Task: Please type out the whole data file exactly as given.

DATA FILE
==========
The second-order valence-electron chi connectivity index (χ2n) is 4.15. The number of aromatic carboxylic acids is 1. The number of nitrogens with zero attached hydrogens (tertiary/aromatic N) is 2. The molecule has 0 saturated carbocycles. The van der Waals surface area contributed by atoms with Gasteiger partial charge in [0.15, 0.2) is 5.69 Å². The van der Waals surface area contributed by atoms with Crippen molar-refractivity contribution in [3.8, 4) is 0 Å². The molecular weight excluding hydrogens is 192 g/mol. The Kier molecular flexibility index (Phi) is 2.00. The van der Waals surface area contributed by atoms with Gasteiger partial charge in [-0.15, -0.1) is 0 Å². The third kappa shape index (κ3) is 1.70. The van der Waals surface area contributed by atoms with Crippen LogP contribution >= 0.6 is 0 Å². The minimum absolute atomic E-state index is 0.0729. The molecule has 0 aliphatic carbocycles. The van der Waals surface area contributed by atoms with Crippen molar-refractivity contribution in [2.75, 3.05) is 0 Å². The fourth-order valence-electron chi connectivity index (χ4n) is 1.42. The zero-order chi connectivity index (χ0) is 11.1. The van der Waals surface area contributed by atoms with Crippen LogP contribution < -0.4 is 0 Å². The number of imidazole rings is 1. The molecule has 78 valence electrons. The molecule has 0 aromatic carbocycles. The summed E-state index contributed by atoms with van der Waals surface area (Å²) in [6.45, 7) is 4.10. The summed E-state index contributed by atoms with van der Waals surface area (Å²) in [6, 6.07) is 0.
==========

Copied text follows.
The second-order valence-electron chi connectivity index (χ2n) is 4.15. The number of aromatic carboxylic acids is 1. The number of nitrogens with zero attached hydrogens (tertiary/aromatic N) is 2. The molecule has 0 saturated carbocycles. The van der Waals surface area contributed by atoms with Gasteiger partial charge in [0.15, 0.2) is 5.69 Å². The van der Waals surface area contributed by atoms with Crippen molar-refractivity contribution in [3.8, 4) is 0 Å². The molecular weight excluding hydrogens is 192 g/mol. The Kier molecular flexibility index (Phi) is 2.00. The van der Waals surface area contributed by atoms with Gasteiger partial charge in [-0.15, -0.1) is 0 Å². The third kappa shape index (κ3) is 1.70. The van der Waals surface area contributed by atoms with Crippen LogP contribution >= 0.6 is 0 Å². The minimum absolute atomic E-state index is 0.0729. The molecule has 0 aliphatic carbocycles. The van der Waals surface area contributed by atoms with Crippen molar-refractivity contribution in [2.75, 3.05) is 0 Å². The fourth-order valence-electron chi connectivity index (χ4n) is 1.42. The zero-order chi connectivity index (χ0) is 11.1. The van der Waals surface area contributed by atoms with Crippen LogP contribution < -0.4 is 0 Å². The number of imidazole rings is 1. The molecule has 78 valence electrons. The molecule has 0 aromatic carbocycles. The summed E-state index contributed by atoms with van der Waals surface area (Å²) in [6.45, 7) is 4.10. The summed E-state index contributed by atoms with van der Waals surface area (Å²) in [6, 6.07) is 0.